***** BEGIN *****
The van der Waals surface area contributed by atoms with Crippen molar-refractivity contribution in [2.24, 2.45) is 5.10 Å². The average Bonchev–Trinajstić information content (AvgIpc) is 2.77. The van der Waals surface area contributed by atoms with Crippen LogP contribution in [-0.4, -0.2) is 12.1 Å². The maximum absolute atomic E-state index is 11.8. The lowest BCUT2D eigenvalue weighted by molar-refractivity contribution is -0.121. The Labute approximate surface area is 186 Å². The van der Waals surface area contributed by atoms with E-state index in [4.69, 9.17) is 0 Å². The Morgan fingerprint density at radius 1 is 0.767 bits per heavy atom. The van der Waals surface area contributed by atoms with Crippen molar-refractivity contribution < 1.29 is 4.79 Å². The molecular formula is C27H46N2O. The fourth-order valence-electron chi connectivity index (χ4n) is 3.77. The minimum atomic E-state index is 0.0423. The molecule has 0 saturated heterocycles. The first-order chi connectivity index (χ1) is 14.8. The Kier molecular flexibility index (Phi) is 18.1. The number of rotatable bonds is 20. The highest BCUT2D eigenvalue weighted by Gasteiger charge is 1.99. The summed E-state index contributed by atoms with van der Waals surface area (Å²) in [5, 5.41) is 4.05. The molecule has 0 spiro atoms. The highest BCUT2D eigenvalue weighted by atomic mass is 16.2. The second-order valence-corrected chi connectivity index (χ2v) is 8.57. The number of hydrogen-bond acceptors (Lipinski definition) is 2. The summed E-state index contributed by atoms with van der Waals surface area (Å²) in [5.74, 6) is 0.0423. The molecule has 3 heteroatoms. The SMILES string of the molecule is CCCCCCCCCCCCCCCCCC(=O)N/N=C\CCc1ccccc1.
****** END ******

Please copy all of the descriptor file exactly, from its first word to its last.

The van der Waals surface area contributed by atoms with Crippen molar-refractivity contribution in [2.24, 2.45) is 5.10 Å². The average Bonchev–Trinajstić information content (AvgIpc) is 2.77. The van der Waals surface area contributed by atoms with Crippen LogP contribution in [-0.4, -0.2) is 12.1 Å². The maximum absolute atomic E-state index is 11.8. The lowest BCUT2D eigenvalue weighted by molar-refractivity contribution is -0.121. The Labute approximate surface area is 186 Å². The van der Waals surface area contributed by atoms with E-state index in [4.69, 9.17) is 0 Å². The Morgan fingerprint density at radius 1 is 0.767 bits per heavy atom. The van der Waals surface area contributed by atoms with Crippen molar-refractivity contribution < 1.29 is 4.79 Å². The molecular formula is C27H46N2O. The fourth-order valence-electron chi connectivity index (χ4n) is 3.77. The minimum atomic E-state index is 0.0423. The molecule has 0 saturated heterocycles. The first-order chi connectivity index (χ1) is 14.8. The Kier molecular flexibility index (Phi) is 18.1. The number of rotatable bonds is 20. The highest BCUT2D eigenvalue weighted by Gasteiger charge is 1.99. The summed E-state index contributed by atoms with van der Waals surface area (Å²) in [5, 5.41) is 4.05. The molecule has 0 spiro atoms. The highest BCUT2D eigenvalue weighted by atomic mass is 16.2. The second-order valence-corrected chi connectivity index (χ2v) is 8.57. The number of hydrogen-bond acceptors (Lipinski definition) is 2. The summed E-state index contributed by atoms with van der Waals surface area (Å²) in [5.74, 6) is 0.0423. The molecule has 3 heteroatoms. The SMILES string of the molecule is CCCCCCCCCCCCCCCCCC(=O)N/N=C\CCc1ccccc1.